git is a distributed versioning & revisioning system. It can be used locally and remotely.
git automatically tracks all files that were changed and has the ability to synchronize the files to a remote server.
In order to use git, you need to have git installed on your computer, which is most likely the case if you're on a Mac or a Linux system. For all other cases, you can get git here: git-scm.com.
This page shows some common commands, but remember that most modern IDEs support versioning systems like git with an additional graphical user interface (in case of Xcode there's a code-timeline and built-in file merging capability).
With other revisioning systems, it can be quite a hassle to create an initial setup for a folder, with git this is really easy. Just open up your shell, change the directory to the directory you wish to use git and type:
cd myProjectPath git init
To add a remote git server, type:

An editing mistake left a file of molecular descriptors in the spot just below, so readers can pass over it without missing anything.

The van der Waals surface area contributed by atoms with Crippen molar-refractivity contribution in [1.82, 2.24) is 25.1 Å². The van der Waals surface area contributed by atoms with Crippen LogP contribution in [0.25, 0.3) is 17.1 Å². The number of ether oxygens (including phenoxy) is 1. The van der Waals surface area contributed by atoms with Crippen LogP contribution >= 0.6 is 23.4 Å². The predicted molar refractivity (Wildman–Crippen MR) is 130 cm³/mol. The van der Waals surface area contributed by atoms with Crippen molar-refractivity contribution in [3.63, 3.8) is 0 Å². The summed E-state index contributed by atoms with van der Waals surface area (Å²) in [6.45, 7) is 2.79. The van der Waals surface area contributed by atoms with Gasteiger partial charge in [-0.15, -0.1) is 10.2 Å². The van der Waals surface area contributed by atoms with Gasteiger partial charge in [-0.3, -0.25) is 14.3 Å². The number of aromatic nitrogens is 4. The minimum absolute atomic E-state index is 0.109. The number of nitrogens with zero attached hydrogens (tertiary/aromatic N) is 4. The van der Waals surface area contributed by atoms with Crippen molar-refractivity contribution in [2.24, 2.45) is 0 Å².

git remote add origin ssh://myserver.com
For example, you can use github.com to host your open source projects, or bitbucket.org. You will find an excessive online help on how to setup a remote server on github: How-to-Setup github. Basically, you only need a private/public ssh key and a valid user account.
But remember, you can use git only on your local computer as well, it is not required to have an online server!
to get the status of your local git repository, query:
to add files you type:
git add myfile.ext
or to add all:
git add .
If you changed something and would like to store these changes as a version, you can "commit" your update:
git commit -a -m "comment about change"
At this point, your commit is only local! You can commit as few or as many changes as you like. But at the end of the day, you should push your changes to the server:
git push origin main
If you are interested in getting the changes from the server to your local machine, type:
That's all for the beginning!
Easy, isn't it?
Setting up a versioning repository has many advantages, these are just a few:
With a local git repository, you always have:
With an (additional) online repository, you can:
So: forget CVS and SVN, with GIT there's really no excuse to not use a versioning systems anymore. There is also bazaar, which claims to be even easier than GIT, but isn't as widely adopted. Mercurial is another version control system which is becoming more and more popular.
An (advanced) tutorial, mainly based on input commands to set up a project with a remote server.